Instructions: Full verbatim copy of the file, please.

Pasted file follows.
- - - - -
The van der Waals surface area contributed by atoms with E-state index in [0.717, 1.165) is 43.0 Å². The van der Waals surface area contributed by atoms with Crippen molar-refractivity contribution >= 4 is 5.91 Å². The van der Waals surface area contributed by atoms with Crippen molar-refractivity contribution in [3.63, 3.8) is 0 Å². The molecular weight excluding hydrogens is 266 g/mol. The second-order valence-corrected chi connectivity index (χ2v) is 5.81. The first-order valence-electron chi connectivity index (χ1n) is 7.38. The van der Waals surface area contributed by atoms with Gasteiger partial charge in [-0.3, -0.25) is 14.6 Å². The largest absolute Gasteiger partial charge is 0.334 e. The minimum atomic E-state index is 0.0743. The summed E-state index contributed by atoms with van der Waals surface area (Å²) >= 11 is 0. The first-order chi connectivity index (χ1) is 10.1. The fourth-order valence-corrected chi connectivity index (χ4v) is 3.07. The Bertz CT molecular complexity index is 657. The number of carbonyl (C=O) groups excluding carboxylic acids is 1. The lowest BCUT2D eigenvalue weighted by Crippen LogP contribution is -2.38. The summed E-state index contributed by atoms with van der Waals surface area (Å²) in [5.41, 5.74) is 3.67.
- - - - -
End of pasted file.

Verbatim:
The van der Waals surface area contributed by atoms with E-state index in [0.717, 1.165) is 43.0 Å². The van der Waals surface area contributed by atoms with Crippen molar-refractivity contribution >= 4 is 5.91 Å². The van der Waals surface area contributed by atoms with Crippen molar-refractivity contribution in [3.63, 3.8) is 0 Å². The molecular weight excluding hydrogens is 266 g/mol. The second-order valence-corrected chi connectivity index (χ2v) is 5.81. The first-order valence-electron chi connectivity index (χ1n) is 7.38. The van der Waals surface area contributed by atoms with Gasteiger partial charge in [-0.3, -0.25) is 14.6 Å². The largest absolute Gasteiger partial charge is 0.334 e. The minimum atomic E-state index is 0.0743. The summed E-state index contributed by atoms with van der Waals surface area (Å²) >= 11 is 0. The first-order chi connectivity index (χ1) is 10.1. The fourth-order valence-corrected chi connectivity index (χ4v) is 3.07. The Bertz CT molecular complexity index is 657. The number of carbonyl (C=O) groups excluding carboxylic acids is 1. The lowest BCUT2D eigenvalue weighted by Crippen LogP contribution is -2.38. The summed E-state index contributed by atoms with van der Waals surface area (Å²) in [5.41, 5.74) is 3.67.